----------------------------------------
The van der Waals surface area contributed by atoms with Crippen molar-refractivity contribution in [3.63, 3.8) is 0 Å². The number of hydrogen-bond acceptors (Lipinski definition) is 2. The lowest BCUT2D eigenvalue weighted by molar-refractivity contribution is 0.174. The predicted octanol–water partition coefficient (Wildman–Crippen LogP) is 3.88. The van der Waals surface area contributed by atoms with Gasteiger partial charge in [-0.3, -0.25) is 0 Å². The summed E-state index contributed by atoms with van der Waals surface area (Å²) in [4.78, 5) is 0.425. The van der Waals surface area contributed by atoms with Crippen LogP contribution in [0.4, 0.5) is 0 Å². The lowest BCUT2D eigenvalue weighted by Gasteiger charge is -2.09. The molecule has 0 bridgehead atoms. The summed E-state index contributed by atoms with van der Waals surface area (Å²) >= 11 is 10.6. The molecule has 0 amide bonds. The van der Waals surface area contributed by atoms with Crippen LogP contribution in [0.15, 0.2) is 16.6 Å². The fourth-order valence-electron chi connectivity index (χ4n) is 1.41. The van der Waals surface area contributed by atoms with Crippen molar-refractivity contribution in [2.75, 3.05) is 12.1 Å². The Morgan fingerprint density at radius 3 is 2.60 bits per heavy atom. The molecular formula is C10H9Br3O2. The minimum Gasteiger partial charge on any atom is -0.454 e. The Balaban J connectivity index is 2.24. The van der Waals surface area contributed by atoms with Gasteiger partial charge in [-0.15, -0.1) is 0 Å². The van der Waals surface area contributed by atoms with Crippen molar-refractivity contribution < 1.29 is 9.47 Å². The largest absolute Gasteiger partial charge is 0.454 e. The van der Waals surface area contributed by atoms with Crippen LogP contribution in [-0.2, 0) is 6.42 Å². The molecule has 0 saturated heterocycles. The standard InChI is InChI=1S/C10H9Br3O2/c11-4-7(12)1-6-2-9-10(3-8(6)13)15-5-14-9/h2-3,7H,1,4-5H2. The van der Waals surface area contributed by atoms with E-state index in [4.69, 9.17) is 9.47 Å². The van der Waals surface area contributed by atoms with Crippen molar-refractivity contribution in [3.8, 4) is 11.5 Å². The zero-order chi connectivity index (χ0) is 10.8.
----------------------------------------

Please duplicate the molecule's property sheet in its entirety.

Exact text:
The van der Waals surface area contributed by atoms with Crippen molar-refractivity contribution in [3.63, 3.8) is 0 Å². The number of hydrogen-bond acceptors (Lipinski definition) is 2. The lowest BCUT2D eigenvalue weighted by molar-refractivity contribution is 0.174. The predicted octanol–water partition coefficient (Wildman–Crippen LogP) is 3.88. The van der Waals surface area contributed by atoms with Gasteiger partial charge in [-0.3, -0.25) is 0 Å². The summed E-state index contributed by atoms with van der Waals surface area (Å²) in [4.78, 5) is 0.425. The van der Waals surface area contributed by atoms with Crippen LogP contribution in [0.4, 0.5) is 0 Å². The lowest BCUT2D eigenvalue weighted by Gasteiger charge is -2.09. The molecule has 0 bridgehead atoms. The summed E-state index contributed by atoms with van der Waals surface area (Å²) >= 11 is 10.6. The molecule has 0 amide bonds. The van der Waals surface area contributed by atoms with Crippen LogP contribution in [0.15, 0.2) is 16.6 Å². The fourth-order valence-electron chi connectivity index (χ4n) is 1.41. The van der Waals surface area contributed by atoms with Crippen molar-refractivity contribution in [2.75, 3.05) is 12.1 Å². The Morgan fingerprint density at radius 3 is 2.60 bits per heavy atom. The molecular formula is C10H9Br3O2. The minimum Gasteiger partial charge on any atom is -0.454 e. The Balaban J connectivity index is 2.24. The van der Waals surface area contributed by atoms with Gasteiger partial charge in [-0.15, -0.1) is 0 Å². The van der Waals surface area contributed by atoms with Crippen molar-refractivity contribution < 1.29 is 9.47 Å². The largest absolute Gasteiger partial charge is 0.454 e. The van der Waals surface area contributed by atoms with Crippen LogP contribution in [-0.2, 0) is 6.42 Å². The molecule has 0 saturated heterocycles. The standard InChI is InChI=1S/C10H9Br3O2/c11-4-7(12)1-6-2-9-10(3-8(6)13)15-5-14-9/h2-3,7H,1,4-5H2. The van der Waals surface area contributed by atoms with E-state index in [4.69, 9.17) is 9.47 Å². The van der Waals surface area contributed by atoms with Crippen molar-refractivity contribution in [3.8, 4) is 11.5 Å². The zero-order chi connectivity index (χ0) is 10.8.